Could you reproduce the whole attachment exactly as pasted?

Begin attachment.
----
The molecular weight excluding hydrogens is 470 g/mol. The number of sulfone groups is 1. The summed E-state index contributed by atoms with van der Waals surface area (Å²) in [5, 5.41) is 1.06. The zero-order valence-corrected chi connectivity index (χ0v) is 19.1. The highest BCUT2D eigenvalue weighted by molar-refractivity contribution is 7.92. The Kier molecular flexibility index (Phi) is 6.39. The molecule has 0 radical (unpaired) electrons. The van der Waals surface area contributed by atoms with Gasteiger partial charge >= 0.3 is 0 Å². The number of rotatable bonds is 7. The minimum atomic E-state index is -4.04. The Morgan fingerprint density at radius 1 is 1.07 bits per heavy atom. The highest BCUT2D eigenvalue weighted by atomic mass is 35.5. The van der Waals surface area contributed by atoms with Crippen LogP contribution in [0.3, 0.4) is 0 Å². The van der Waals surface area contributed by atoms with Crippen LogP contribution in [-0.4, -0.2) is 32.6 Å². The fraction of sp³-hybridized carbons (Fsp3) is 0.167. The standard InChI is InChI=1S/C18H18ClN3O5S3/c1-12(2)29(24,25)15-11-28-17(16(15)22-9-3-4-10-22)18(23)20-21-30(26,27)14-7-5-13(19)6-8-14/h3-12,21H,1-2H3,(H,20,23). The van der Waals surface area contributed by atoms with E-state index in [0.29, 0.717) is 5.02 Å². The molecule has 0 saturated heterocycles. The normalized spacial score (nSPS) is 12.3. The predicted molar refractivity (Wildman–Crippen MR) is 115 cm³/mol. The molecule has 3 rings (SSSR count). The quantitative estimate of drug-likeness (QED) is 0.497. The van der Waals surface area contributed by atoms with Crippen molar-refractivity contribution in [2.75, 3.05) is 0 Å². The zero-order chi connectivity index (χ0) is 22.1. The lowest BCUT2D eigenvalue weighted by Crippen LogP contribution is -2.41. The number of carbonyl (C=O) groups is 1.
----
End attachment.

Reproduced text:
The molecular weight excluding hydrogens is 470 g/mol. The number of sulfone groups is 1. The summed E-state index contributed by atoms with van der Waals surface area (Å²) in [5, 5.41) is 1.06. The zero-order valence-corrected chi connectivity index (χ0v) is 19.1. The highest BCUT2D eigenvalue weighted by molar-refractivity contribution is 7.92. The Kier molecular flexibility index (Phi) is 6.39. The molecule has 0 radical (unpaired) electrons. The van der Waals surface area contributed by atoms with Gasteiger partial charge >= 0.3 is 0 Å². The number of rotatable bonds is 7. The minimum atomic E-state index is -4.04. The Morgan fingerprint density at radius 1 is 1.07 bits per heavy atom. The highest BCUT2D eigenvalue weighted by atomic mass is 35.5. The van der Waals surface area contributed by atoms with Crippen LogP contribution in [0.3, 0.4) is 0 Å². The van der Waals surface area contributed by atoms with Crippen LogP contribution in [-0.4, -0.2) is 32.6 Å². The fraction of sp³-hybridized carbons (Fsp3) is 0.167. The standard InChI is InChI=1S/C18H18ClN3O5S3/c1-12(2)29(24,25)15-11-28-17(16(15)22-9-3-4-10-22)18(23)20-21-30(26,27)14-7-5-13(19)6-8-14/h3-12,21H,1-2H3,(H,20,23). The van der Waals surface area contributed by atoms with E-state index in [0.29, 0.717) is 5.02 Å². The molecule has 0 saturated heterocycles. The normalized spacial score (nSPS) is 12.3. The predicted molar refractivity (Wildman–Crippen MR) is 115 cm³/mol. The molecule has 3 rings (SSSR count). The quantitative estimate of drug-likeness (QED) is 0.497. The van der Waals surface area contributed by atoms with Crippen molar-refractivity contribution in [2.75, 3.05) is 0 Å². The zero-order chi connectivity index (χ0) is 22.1. The lowest BCUT2D eigenvalue weighted by Crippen LogP contribution is -2.41. The number of carbonyl (C=O) groups is 1.